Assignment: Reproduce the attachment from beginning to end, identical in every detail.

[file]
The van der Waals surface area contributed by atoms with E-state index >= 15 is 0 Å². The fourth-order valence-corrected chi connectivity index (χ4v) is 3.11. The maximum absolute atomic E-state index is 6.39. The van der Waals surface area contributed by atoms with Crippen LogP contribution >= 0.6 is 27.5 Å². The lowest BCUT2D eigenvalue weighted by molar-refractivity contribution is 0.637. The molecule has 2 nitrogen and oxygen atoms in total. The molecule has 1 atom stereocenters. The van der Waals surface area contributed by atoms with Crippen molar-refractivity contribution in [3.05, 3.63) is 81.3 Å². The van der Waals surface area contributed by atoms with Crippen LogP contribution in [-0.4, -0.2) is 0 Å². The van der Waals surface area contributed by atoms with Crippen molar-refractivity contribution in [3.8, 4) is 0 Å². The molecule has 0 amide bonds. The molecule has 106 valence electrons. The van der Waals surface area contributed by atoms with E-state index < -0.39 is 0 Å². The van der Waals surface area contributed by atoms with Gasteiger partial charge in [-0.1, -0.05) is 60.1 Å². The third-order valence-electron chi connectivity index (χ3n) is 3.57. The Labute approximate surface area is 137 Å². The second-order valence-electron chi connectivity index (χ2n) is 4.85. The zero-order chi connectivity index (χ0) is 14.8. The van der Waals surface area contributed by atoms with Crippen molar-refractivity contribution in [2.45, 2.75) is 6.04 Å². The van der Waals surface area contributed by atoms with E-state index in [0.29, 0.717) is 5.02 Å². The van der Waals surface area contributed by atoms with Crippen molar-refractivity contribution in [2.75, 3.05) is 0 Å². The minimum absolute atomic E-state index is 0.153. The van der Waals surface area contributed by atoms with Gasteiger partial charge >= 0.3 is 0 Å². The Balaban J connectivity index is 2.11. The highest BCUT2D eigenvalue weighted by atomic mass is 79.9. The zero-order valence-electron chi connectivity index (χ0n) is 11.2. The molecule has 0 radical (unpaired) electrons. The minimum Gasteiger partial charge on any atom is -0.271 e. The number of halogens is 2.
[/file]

The van der Waals surface area contributed by atoms with E-state index >= 15 is 0 Å². The fourth-order valence-corrected chi connectivity index (χ4v) is 3.11. The maximum absolute atomic E-state index is 6.39. The van der Waals surface area contributed by atoms with Crippen LogP contribution >= 0.6 is 27.5 Å². The lowest BCUT2D eigenvalue weighted by molar-refractivity contribution is 0.637. The molecule has 2 nitrogen and oxygen atoms in total. The molecule has 1 atom stereocenters. The van der Waals surface area contributed by atoms with Crippen molar-refractivity contribution in [3.05, 3.63) is 81.3 Å². The van der Waals surface area contributed by atoms with Crippen LogP contribution in [-0.4, -0.2) is 0 Å². The van der Waals surface area contributed by atoms with Crippen molar-refractivity contribution in [3.8, 4) is 0 Å². The molecule has 0 amide bonds. The molecule has 106 valence electrons. The van der Waals surface area contributed by atoms with E-state index < -0.39 is 0 Å². The van der Waals surface area contributed by atoms with Gasteiger partial charge in [-0.1, -0.05) is 60.1 Å². The third-order valence-electron chi connectivity index (χ3n) is 3.57. The Labute approximate surface area is 137 Å². The second-order valence-electron chi connectivity index (χ2n) is 4.85. The zero-order chi connectivity index (χ0) is 14.8. The van der Waals surface area contributed by atoms with Crippen molar-refractivity contribution in [2.45, 2.75) is 6.04 Å². The van der Waals surface area contributed by atoms with E-state index in [0.29, 0.717) is 5.02 Å². The van der Waals surface area contributed by atoms with Crippen molar-refractivity contribution in [2.75, 3.05) is 0 Å². The minimum absolute atomic E-state index is 0.153. The van der Waals surface area contributed by atoms with Gasteiger partial charge >= 0.3 is 0 Å². The Balaban J connectivity index is 2.11. The highest BCUT2D eigenvalue weighted by atomic mass is 79.9. The zero-order valence-electron chi connectivity index (χ0n) is 11.2. The molecule has 0 radical (unpaired) electrons. The minimum Gasteiger partial charge on any atom is -0.271 e. The number of halogens is 2.